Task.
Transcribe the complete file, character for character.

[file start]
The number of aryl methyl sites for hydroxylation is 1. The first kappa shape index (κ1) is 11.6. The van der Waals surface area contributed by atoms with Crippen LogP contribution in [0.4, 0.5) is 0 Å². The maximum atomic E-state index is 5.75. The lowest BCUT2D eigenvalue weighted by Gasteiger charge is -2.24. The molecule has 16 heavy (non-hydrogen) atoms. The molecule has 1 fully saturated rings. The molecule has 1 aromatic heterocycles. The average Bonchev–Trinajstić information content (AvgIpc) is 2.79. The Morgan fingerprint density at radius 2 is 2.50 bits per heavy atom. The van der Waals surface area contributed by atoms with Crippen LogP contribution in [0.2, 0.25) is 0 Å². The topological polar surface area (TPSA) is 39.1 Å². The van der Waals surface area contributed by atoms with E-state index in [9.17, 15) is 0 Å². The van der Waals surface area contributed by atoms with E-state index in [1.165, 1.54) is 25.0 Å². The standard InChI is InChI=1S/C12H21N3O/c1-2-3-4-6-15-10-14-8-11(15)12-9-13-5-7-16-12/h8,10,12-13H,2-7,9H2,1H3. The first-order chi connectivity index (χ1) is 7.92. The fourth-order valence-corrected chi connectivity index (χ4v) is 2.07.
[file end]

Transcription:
The number of aryl methyl sites for hydroxylation is 1. The first kappa shape index (κ1) is 11.6. The van der Waals surface area contributed by atoms with Crippen LogP contribution in [0.4, 0.5) is 0 Å². The maximum atomic E-state index is 5.75. The lowest BCUT2D eigenvalue weighted by Gasteiger charge is -2.24. The molecule has 16 heavy (non-hydrogen) atoms. The molecule has 1 fully saturated rings. The molecule has 1 aromatic heterocycles. The average Bonchev–Trinajstić information content (AvgIpc) is 2.79. The Morgan fingerprint density at radius 2 is 2.50 bits per heavy atom. The van der Waals surface area contributed by atoms with Crippen LogP contribution in [0.2, 0.25) is 0 Å². The topological polar surface area (TPSA) is 39.1 Å². The van der Waals surface area contributed by atoms with E-state index in [9.17, 15) is 0 Å². The van der Waals surface area contributed by atoms with E-state index in [1.165, 1.54) is 25.0 Å². The standard InChI is InChI=1S/C12H21N3O/c1-2-3-4-6-15-10-14-8-11(15)12-9-13-5-7-16-12/h8,10,12-13H,2-7,9H2,1H3. The first-order chi connectivity index (χ1) is 7.92. The fourth-order valence-corrected chi connectivity index (χ4v) is 2.07.